Rush Limbaugh Thinks The Racist Frat Chant Would Be A Hit If It Was A Kanye Song

Photo: Rex USA.
On Wednesday, several TV personalities tried to argue that rap music is directly responsible for the racist chant sung by the University of Oklahoma's SAE fraternity. The video of the brothers singing the offensive verses surfaced Sunday and since then, the fraternity has been shut down and two students identified as leading the song have been expelled

Rush Limbaugh tried to argue that the public's reaction would be much different if Kanye West used the same lyrics — which were filled with racial slurs and referenced lynching — in a rap song. 

"If the had been a song by Kim Kardashian's husband, and they had sung this song at the Grammys...it'd be a hit," Limbaugh said. After a colleague disagreed, Limbaugh proceeded: "I'm telling you this stuff gets awards and the people who sing it are portrayed as American royalty in terms of celebrity. You can't deny that." 

MSNBC's Morning Joe hosts Mika Brzezinski and Joe Scarborough were on the same wavelength when they claimed that rappers are to blame for the SAE's racist chants, and tried to say that rapper Waka Flocka Flame doesn't have a right to be disgusted with the video. 

"If you look at every song, I guess you call these, that he's written, it's bunch of garbage," Brzezinski said. "It's full of N-words, it's full of F-words. It's wrong. And, he shouldn't be disgusted with them, he should be disgusted with himself."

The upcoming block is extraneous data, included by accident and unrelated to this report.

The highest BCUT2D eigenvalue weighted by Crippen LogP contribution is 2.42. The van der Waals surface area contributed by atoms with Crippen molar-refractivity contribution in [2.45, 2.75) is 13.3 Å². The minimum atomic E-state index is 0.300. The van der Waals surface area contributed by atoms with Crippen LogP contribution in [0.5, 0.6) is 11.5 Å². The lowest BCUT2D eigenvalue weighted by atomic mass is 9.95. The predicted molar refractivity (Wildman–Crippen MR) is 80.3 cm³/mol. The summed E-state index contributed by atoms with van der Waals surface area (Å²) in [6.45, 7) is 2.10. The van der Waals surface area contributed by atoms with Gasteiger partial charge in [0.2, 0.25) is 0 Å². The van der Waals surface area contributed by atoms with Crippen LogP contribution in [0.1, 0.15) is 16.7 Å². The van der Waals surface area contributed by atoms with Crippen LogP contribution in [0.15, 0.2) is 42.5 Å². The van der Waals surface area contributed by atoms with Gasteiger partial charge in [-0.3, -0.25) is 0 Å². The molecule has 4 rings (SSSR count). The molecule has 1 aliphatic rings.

"The kids that are buying hip-hop or gangster rap, it's a white audience, and they hear this over and over again," Scarborough added. "So, do they hear this at home? Well, chances are good, no, they heard a lot of this from guys like this who are now acting shocked."

The idea that idea that rap music is to blame for such despicable actions is preposterous. After all, as Jon Stewart pointed out, the "N-words" that Brzezinski spoke of, the word the SAE brothers felt more than comfortable shouting in unison, came way before rap

Brzezinski later clarified her comments saying, "The students in the video are responsible for their behavior. And, as we said this morning, they did it, and it's beyond appealing. In no way is anybody else to blame for what they did on that bus. They are responsible and they had a choice." 

Racism isn't a joke. There's nothing amusing, appropriate or valid about Limbaugh's comments. The chant wasn't funny or acceptable when the SAE brothers sang it, and still wouldn't be if Kanye performed it on stage. We've got a long way to go. Like President Obama said at his monumental speech last weekend in Selma, "The march isn't over yet."